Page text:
We can find the definite integral in three different ways:

1. Long: Differentiation under the integral sign.

In my previous post on this topic, I showed that . We can use a similar method on , namely, defining , and then finding

.

For *k*=0, this gives , as expected.

For non-zero *k*, we integrate with respect to *a*, and find

.

Again, we note that as , we see that for all *x*>0, , and thus .

For *k*>0, we have , giving , and so .

For *k*<0, we instead have , giving , and thus .

Thus .

Now, to our original integral .

Define , for *p*≥0

Then

,

and now we know, from our previous work, that for *p*>0, this is . Integrating, , and as , we see , and so our integral is

.

2. Difficult: Trig and Double Integral.

We can use the trigonometric identity to rewrite our integral:

.

Substituting , we have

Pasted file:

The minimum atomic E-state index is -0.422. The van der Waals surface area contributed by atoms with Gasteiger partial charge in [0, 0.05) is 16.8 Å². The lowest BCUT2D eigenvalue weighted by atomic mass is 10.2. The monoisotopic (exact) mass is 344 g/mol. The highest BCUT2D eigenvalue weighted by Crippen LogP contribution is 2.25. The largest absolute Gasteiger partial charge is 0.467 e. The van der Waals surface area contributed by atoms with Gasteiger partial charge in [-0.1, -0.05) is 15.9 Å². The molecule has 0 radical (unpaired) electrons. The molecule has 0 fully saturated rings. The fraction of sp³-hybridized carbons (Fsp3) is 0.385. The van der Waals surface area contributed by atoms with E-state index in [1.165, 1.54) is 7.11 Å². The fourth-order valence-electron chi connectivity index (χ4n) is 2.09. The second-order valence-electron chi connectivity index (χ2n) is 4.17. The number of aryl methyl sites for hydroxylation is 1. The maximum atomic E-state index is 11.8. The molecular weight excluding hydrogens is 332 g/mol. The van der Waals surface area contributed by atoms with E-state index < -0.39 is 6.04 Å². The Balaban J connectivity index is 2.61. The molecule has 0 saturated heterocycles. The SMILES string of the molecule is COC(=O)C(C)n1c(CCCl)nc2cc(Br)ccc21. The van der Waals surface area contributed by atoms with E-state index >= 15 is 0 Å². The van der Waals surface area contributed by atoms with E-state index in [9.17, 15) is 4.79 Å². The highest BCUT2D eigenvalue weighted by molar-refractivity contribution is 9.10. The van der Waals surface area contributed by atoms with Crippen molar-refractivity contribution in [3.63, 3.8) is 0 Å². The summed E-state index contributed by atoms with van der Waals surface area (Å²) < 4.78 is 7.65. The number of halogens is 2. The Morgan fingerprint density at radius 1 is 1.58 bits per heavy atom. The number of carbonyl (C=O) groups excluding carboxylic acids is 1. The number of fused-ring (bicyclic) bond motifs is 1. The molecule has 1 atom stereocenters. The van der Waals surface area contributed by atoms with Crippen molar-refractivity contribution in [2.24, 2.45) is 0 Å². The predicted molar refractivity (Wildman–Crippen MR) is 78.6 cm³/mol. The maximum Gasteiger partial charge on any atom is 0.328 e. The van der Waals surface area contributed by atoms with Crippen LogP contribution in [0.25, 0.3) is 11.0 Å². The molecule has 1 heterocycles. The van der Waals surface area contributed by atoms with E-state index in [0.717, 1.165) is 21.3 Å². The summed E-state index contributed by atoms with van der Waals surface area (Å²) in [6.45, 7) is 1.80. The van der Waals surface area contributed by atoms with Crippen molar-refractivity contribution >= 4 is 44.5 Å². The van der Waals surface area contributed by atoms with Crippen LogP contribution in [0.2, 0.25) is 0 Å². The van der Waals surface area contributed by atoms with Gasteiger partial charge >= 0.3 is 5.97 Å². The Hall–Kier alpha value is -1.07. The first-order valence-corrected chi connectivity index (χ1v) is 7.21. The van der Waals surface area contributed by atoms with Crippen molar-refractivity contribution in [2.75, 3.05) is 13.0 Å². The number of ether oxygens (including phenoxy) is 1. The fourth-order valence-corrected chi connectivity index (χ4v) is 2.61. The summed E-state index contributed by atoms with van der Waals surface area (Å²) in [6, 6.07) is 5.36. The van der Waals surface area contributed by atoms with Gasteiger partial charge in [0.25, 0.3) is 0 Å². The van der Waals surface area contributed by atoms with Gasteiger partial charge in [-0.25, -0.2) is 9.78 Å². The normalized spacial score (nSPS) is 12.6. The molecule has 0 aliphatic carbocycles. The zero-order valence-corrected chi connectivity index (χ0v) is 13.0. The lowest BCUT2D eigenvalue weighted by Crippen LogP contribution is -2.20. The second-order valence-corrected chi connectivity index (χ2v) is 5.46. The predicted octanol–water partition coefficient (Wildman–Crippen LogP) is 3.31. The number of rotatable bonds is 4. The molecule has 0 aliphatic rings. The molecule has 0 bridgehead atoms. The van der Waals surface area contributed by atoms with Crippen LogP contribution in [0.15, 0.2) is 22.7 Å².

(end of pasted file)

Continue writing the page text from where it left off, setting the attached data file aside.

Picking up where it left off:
Now, here is the hard part: we can recognize that . Thus, , and our integral can be rewritten as the double integral

.

We can reverse order of integration to solve this:

3. Simple (but needing some background): Fourier Transform.

Defining the sine cardinal as . It is known that the Fourier transform transforms between the sinc function and the rectangle function: namely, , where the function Π(*x*) is the rectangle function

The convolution theorem tells us that:

,

where the * represents convolution. The convolution of the rectangle function with itself is the triangle function:

.

And so ,

Writing this out with the definition of the Fourier transform, we have:

.

Plugging in *f*=0, and using Λ(0)=1,

.

The sinc function is even, so we have

Using the subsistution *x*=π*t*, we have

QED.

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Tags: Integration, Math, Monday Math

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